• Practice can be self-paced and self-led
  • Cost effective

If you prefer a more structured approach to therapy, you can also take a step further into the world of guided mindfulness and meditation. There are a range of books, podcasts or online videos that can provide tips and guidance on how to effectively practise these ancient techniques.

Additionally, some therapy and stress reduction programmes have started to incorporate mindfulness techniques into them, including:

  • Mindfulness based cognitive therapy (MBCT)
  • Mindfulness based stress reduction (MBSR)

Whether you choose to practise mindfulness at home or you incorporate it into a more structured therapeutic approach, the fundamental benefits include:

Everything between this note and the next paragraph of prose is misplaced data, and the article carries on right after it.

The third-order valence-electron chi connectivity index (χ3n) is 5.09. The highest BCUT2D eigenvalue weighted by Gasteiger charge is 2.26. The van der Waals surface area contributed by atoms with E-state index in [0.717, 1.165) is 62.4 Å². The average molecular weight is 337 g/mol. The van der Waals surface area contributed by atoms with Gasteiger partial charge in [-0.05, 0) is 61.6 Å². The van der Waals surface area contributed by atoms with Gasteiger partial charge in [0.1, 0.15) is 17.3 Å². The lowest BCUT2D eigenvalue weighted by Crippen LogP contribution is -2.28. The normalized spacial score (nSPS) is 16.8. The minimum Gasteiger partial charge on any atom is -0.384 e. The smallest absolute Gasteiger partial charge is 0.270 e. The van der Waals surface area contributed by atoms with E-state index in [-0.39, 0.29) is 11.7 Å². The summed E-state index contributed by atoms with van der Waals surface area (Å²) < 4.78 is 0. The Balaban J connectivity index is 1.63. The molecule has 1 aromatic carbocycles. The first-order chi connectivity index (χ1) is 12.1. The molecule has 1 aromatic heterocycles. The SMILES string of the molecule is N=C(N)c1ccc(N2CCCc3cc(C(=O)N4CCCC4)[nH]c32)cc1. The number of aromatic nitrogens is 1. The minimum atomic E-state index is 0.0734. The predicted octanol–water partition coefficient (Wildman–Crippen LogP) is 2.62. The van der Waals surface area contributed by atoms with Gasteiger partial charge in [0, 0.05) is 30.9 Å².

• A sense of peace and control
  • Reduction of negative thought patterns
  • Improved mental and emotional wellbeing
  • Enhanced problem-solving skills
  • Better emotional regulation

Anger can be a healthy emotion but it can also be disruptive and damaging. Practising mindfulness and meditation can make us feel calmer and help us learn to tune out the negative, angry thoughts that can disrupt our inner peace.

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About the author

Vicky Miller

Vicky Miller

Vicky has a BA Hons Degree in Professional Writing. She has spent several years creating B2B content and writing informative articles and online guides for clients within the fields of sustainability, corporate social responsibility, recruitment, education and training. Outside of work she enjoys yoga, world cinema and listening to fiction podcasts.